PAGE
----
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Listener No 4513, Lost in Translation: A Setter’s Blog by Ottorino

Posted by Listen With Others on 19 August 2018

I set a weekly general knowledge at my local golf club and a couple of years ago, I asked the question, “Which major European country uses the same alphabet as we do but without 5 letters”? I hadn’t known the answer but it surprised me that none of the 47 quizzers did either. It also seemed odd that one of the missing letters is X, so common in Latin.

A few weeks later, it occurred to me that there might just be a crossword in this piece of trivia and as my mind is usually a desert when it comes to original ideas for crosswords, I started to write down some ideas before I lost confidence in the theme. At the very least, I reasoned, Listener solvers usually appreciate learning something new and if my quizzers were typical, this was something new.

The first idea that came to me was to make the answer to 21 (either across or down) “Letters”. That led me to decide that there would be 40 clues, 20 across and 20 down so that whatever treatment I gave the clues, all 20 acrosses or all 20 downs would be affected and the 21 would be made up by adding 1 of the others. 20 fitted neatly as I could then use each of J,K,W,X and Y 4 times.

I experimented by adding each of these letters to potential clue words but at about that time I thought of “Lost in Translation” as a decent title so it was sensible to have removals rather than additions. It resulted in some rather clumsy clues and the Js were particularly troublesome. I eventually had to settle for all 4 Js being the initial letter. I then realised that the clue for 21 (which turned out to be a down clue) must contain an example of each of the 5 letters to be excluded. This seemed daunting so I was pleased to come up fairly quickly with “eg, Jess and Ken, Ruby Wax off tele…star cast!” for LETTERS.

I toyed with the idea of presenting all clues in alphabetical order of their answers but I couldn’t justify it except to make the puzzle more difficult. I compromised by presenting the down clues in alphabetical order of answers to allow me to incorporate the instruction to solvers to insert only one number: 21 for the answer LETTERS. In line with this, only the bars would be provided in the grid.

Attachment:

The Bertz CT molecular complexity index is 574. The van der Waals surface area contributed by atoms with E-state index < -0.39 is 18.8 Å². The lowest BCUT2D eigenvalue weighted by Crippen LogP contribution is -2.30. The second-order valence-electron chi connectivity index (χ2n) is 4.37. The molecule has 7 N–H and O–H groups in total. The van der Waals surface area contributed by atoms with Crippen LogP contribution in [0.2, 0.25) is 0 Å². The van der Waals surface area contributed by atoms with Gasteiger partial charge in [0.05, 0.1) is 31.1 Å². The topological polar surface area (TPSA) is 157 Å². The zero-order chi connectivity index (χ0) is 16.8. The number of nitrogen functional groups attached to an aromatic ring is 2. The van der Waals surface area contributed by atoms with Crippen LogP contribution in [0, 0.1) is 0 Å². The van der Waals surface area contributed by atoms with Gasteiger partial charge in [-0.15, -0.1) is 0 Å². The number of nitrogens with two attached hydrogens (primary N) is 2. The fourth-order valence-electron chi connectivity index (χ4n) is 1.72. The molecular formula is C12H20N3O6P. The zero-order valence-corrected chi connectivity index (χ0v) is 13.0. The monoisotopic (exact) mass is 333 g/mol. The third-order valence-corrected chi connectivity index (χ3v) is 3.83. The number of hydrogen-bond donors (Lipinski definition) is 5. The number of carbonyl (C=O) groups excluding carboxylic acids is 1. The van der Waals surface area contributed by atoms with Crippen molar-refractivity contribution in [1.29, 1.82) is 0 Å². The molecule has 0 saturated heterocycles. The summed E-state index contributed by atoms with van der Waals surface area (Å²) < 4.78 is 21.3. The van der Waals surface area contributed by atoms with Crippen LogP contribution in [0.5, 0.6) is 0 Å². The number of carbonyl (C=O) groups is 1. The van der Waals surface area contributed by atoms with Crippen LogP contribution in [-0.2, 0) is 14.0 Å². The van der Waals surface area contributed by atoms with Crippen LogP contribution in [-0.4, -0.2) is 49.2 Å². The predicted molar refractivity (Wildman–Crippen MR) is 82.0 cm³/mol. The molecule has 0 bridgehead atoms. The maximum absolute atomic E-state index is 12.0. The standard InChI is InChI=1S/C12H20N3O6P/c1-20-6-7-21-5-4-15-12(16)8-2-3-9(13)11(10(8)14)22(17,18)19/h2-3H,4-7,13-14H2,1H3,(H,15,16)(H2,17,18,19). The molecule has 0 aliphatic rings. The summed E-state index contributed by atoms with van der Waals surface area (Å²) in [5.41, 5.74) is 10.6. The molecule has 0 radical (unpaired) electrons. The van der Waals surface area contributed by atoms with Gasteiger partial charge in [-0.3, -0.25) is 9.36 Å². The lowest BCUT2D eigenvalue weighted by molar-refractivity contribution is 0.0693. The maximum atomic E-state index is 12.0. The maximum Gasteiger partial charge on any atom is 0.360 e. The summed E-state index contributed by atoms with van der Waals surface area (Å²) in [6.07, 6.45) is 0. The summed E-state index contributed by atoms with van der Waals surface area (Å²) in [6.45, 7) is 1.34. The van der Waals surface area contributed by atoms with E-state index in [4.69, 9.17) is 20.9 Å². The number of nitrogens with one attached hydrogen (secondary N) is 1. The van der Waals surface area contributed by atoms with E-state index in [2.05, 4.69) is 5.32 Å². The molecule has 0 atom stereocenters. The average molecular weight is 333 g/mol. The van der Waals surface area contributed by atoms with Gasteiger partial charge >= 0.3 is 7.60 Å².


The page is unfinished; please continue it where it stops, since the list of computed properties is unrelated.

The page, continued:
I was aware that the successful solver at this point would know the 5 letters to be omitted and might realise that 21 was the number required but could submit without having made the Italian language connection. I decided to have ITALIA as an answer as well as ITALY. Of course, ITALY has one of the discarded letters but I could see no way to get over that so I inserted the other 4 discards as clashes.

Finally, I felt that there should be no incidences of JKWXY in the clues except for the ones that solvers were instructed to remove.

Having completed the grid and most of the clues, it struck me that it would be a nice touch if all 21 letters of the Italian alphabet appeared at least once in the final grid. I tried for some time to achieve this but without an almost total rewrite, I couldn’t manage it and I resolved never again to ask a quiz question to which I didn’t know the answer!


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Listener No. 4512, Putting The World To Rights: A Setter’s blog by Charybdis

Posted by Listen With Others on 12 August 2018

Given the chaotic nature of the intermediate solving gridfill, you might not be surprised to learn that this puzzle’s setting was equally chaotic — if not more so. If, on the other hand, you fondly imagine things proceeded with insight and logic on a straight path towards completion, prepare to be shocked!

I set this puzzle in August 2016 during a 10-day let halfway up a small mountain outside Grazalema in Andalucia. The wonders of no internet distraction!

For no obvious reason I decided to make something (if I could) of all four opening lines of Yeats’ poem, The Second Coming. Nothing less would do. What that something would be I had little idea beyond some sort of spiral of the first line and vaguely some other ‘stuff’. But possibilities brewed, festered and fermented at all hours of the day and (more often) night as I tried to make something workable out of what I soon came to realise was an unfeasibly complicated text. Not once but twice, major sessions began by waking at 3am and making slow caffeine-fuelled progress on some new possibility having already, yet again, abandoned the puzzle for good.

The Second Coming by W.B.Yeats is one of those poems that I almost, but not quite, know by heart. At one time I found it simply powerful and disturbing but I now think it’s all a bit portentous, to be honest. Written in 1919, Yeats wasn’t in fact predicting Hitler or Stalin or ISIS or Trump or… but merely more of the Irish ‘troubles’. Which arguably makes it just a superior version of Private Fraser’s “We’re all doomed”.

Anyway, maybe inspired by the vultures that wheel around in Andalucia, those opening lines gyred around endlessly in my head day after day:

Turning and turning in the widening gyre
The falcon cannot hear the falconer.
Things fall apart; the centre cannot hold.
Mere anarchy is loosed upon the world

The final puzzle hardly resembles any of my first thoughts beyond line 1 appearing in a [square-cornered!] spiral.

Early thoughts were:

  1. Bring the falcon home to the middle of the grid? Maybe somehow use substitution between GYRe and GYRfalcon (not etymologically connected, incidentally).